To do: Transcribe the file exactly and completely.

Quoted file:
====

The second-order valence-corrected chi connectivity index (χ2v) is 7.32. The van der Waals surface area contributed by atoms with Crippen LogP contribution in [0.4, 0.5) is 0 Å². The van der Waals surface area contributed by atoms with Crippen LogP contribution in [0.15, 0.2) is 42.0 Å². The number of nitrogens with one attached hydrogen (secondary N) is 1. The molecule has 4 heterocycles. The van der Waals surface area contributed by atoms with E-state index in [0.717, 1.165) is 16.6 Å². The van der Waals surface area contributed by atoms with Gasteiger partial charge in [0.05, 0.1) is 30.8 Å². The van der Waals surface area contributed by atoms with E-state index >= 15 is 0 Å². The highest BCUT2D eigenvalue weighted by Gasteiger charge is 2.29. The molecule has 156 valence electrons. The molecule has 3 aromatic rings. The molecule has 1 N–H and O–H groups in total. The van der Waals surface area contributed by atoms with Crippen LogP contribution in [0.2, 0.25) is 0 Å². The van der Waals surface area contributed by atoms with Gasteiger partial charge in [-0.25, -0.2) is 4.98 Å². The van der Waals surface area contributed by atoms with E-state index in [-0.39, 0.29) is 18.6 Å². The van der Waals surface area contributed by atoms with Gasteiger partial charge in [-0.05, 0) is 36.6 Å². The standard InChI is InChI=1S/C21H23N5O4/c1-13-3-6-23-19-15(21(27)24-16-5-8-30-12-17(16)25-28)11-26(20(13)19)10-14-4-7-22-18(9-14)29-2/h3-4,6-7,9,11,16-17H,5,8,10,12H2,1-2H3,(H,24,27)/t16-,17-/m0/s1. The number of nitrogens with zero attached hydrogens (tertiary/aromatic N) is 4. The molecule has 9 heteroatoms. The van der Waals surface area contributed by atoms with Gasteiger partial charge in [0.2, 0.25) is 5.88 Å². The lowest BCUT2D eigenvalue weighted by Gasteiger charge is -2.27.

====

The second-order valence-corrected chi connectivity index (χ2v) is 7.32. The van der Waals surface area contributed by atoms with Crippen LogP contribution in [0.4, 0.5) is 0 Å². The van der Waals surface area contributed by atoms with Crippen LogP contribution in [0.15, 0.2) is 42.0 Å². The number of nitrogens with one attached hydrogen (secondary N) is 1. The molecule has 4 heterocycles. The van der Waals surface area contributed by atoms with E-state index in [0.717, 1.165) is 16.6 Å². The van der Waals surface area contributed by atoms with Gasteiger partial charge in [0.05, 0.1) is 30.8 Å². The van der Waals surface area contributed by atoms with E-state index >= 15 is 0 Å². The highest BCUT2D eigenvalue weighted by Gasteiger charge is 2.29. The molecule has 156 valence electrons. The molecule has 3 aromatic rings. The molecule has 1 N–H and O–H groups in total. The van der Waals surface area contributed by atoms with Crippen LogP contribution in [0.2, 0.25) is 0 Å². The van der Waals surface area contributed by atoms with Gasteiger partial charge in [-0.25, -0.2) is 4.98 Å². The van der Waals surface area contributed by atoms with E-state index in [-0.39, 0.29) is 18.6 Å². The van der Waals surface area contributed by atoms with Gasteiger partial charge in [-0.05, 0) is 36.6 Å². The standard InChI is InChI=1S/C21H23N5O4/c1-13-3-6-23-19-15(21(27)24-16-5-8-30-12-17(16)25-28)11-26(20(13)19)10-14-4-7-22-18(9-14)29-2/h3-4,6-7,9,11,16-17H,5,8,10,12H2,1-2H3,(H,24,27)/t16-,17-/m0/s1. The number of nitrogens with zero attached hydrogens (tertiary/aromatic N) is 4. The molecule has 9 heteroatoms. The van der Waals surface area contributed by atoms with Gasteiger partial charge in [0.2, 0.25) is 5.88 Å². The lowest BCUT2D eigenvalue weighted by Gasteiger charge is -2.27.